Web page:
In Detroit and surrounding Wayne County, vehicles used in the commission of a crime may be seized. They may only be retrieved after paying a fine and additional towing and storage fees. First implemented in 1988, this tactic is now applied to all sex buyers soliciting prostitution from a personally-owned vehicle. Formally known as the Vehicle Seizure Program, it is operated by the Wayne County Prosecutor’s Office. To retrieve his vehicle, an arrested sex buyer must provide:

  • Notice of Seizure
  • Valid driver’s license or state ID
  • Vehicle registration or vehicle title
  • Money Order or Cashier’s Check – NO cash or personal checks

First-time offenders must pay a $900 retrieval fee; the penalty increases to $1,800 for second offenses.  As this generates substantial revenue, city and county police frequently channel funds into future prostitution investigations and stings.  According to a report from 1997, police seized 3,198 vehicles from men attempting to buy sex.  At that time, the penalties were lower:  $650 for a 1st offense and $1,300 for a 2nd. Over 2,000 of the arrestees paid the first offense fine of $650, and over 400 paid the second offense fine of $1,300. Thirty-six cases were contested, and the police department prevailed in 31 of those cases and collected the fines. The rest of the vehicles were either returned to their owners or abandoned.  Approximately $1.36 million was generated from seizure fees. As towing and impound fees must be financed by the sex buyers themselves, police need not use the generated revenue to reimburse towing companies or storage facilities.

Although it is unclear how many reverse stings were needed to net 3,200 arrests in 1997, our discussions with Detroit law enforcement may provide insight into the overall sting procedure. Operations last an average of eight hours, using teams of one decoy and seven support officers. While investigations have at times netted upwards of 100 customers, the average reverse sting results in 7 arrests.  Applying these averages to the 1997 data, we can estimate that it took about 440 reverse sting teams working eight-hour operations to make the arrests.  If the average cost of a reverse sting was $3,000 ($1,900 for 64 hours of direct labor, and $1,000 for indirect costs), then the police department expended about $1.32 million in conducting reverse stings. There are expenses incurred by courts after the point of arrest, but courts typically impose a $500 fine.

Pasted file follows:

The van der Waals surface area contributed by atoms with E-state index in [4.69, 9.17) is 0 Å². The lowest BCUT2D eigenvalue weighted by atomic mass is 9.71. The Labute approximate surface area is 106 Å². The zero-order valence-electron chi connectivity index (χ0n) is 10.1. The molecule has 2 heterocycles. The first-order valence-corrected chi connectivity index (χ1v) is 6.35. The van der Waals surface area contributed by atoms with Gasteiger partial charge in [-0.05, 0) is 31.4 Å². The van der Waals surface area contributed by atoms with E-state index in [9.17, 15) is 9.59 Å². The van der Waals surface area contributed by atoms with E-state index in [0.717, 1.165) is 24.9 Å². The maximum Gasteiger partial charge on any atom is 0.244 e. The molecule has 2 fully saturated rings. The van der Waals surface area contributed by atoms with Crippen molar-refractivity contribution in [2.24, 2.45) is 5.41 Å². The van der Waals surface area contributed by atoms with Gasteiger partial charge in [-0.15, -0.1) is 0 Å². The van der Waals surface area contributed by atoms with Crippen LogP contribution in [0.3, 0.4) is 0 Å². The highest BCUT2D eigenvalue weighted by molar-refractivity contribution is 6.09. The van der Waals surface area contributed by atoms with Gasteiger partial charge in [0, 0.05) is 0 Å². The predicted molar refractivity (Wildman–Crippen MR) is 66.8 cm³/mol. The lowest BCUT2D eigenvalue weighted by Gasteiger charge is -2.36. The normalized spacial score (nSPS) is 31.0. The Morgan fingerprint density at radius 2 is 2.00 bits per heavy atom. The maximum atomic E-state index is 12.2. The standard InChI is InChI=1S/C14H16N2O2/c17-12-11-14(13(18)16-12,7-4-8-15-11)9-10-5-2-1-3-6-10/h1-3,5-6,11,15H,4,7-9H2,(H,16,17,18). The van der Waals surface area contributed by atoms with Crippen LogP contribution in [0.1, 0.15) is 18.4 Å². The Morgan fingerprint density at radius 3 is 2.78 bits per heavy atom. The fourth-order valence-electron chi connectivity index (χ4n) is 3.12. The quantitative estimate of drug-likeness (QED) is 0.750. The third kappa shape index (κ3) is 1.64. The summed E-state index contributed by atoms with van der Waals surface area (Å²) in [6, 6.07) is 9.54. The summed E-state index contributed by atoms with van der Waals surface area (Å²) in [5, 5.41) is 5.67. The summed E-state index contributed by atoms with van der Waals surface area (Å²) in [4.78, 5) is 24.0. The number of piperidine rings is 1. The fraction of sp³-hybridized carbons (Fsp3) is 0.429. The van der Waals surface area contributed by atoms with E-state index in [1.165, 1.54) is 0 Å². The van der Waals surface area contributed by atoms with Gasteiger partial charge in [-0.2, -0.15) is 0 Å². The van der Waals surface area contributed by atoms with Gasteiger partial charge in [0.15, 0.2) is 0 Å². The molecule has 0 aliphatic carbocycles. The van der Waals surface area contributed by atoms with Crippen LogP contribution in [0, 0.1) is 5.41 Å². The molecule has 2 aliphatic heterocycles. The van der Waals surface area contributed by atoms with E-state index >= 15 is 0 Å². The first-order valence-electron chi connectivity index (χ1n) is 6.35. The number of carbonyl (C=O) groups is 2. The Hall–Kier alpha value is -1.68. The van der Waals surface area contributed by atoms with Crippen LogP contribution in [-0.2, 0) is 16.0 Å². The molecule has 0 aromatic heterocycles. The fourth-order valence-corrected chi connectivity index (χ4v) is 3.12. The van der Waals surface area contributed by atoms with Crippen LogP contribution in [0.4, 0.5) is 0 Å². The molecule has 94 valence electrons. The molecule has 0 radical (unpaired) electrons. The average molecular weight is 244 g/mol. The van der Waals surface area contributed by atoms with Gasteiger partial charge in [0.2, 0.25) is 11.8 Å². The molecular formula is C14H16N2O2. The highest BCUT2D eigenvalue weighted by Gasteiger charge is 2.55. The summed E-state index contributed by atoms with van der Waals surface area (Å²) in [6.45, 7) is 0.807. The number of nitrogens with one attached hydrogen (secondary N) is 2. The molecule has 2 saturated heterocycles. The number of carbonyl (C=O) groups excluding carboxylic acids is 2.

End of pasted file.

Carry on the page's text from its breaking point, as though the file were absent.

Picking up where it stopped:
While actual expenditures may vary, overall estimates suggest that vehicle seizure fines and court fees appear to cover what it costs to arrest and process sex buyers in Detroit. Note that this cannot be generalized to most other cities, since few impose such heavy fines and fees. But it does illustrate how fines and fees can be used to help cover or defray the costs of reverse stings. Similarly, the First Offender Prostitution Program in San Francisco (a “john school”) is fully funded by fee revenue – all educational program and court processing expenses are covered by fee revenue, and about 1/3 of the cost of reverse stings are covered.  In addition, one-third of the FOPP fee revenue is used to support programs for survivors of commercial sex and sex trafficking.

Key Partners

Key Sources

National Assessment Survey (2012)

Auto Seizure:

Street-Level Reverse Stings:

Web-Based Reverse Stings:

Identity Disclosure:

Other Sanctions Applied to Arrested Sex Buyers:

Neighborhood Action:

Sex Trafficking and Child Sexual Exploitation in the Area:

Background on Prostitution in the Area:

Documented Sex Trafficking and Prostitution-Related Violence, CSAM in the Area:

State Michigan
Type City
Population 639111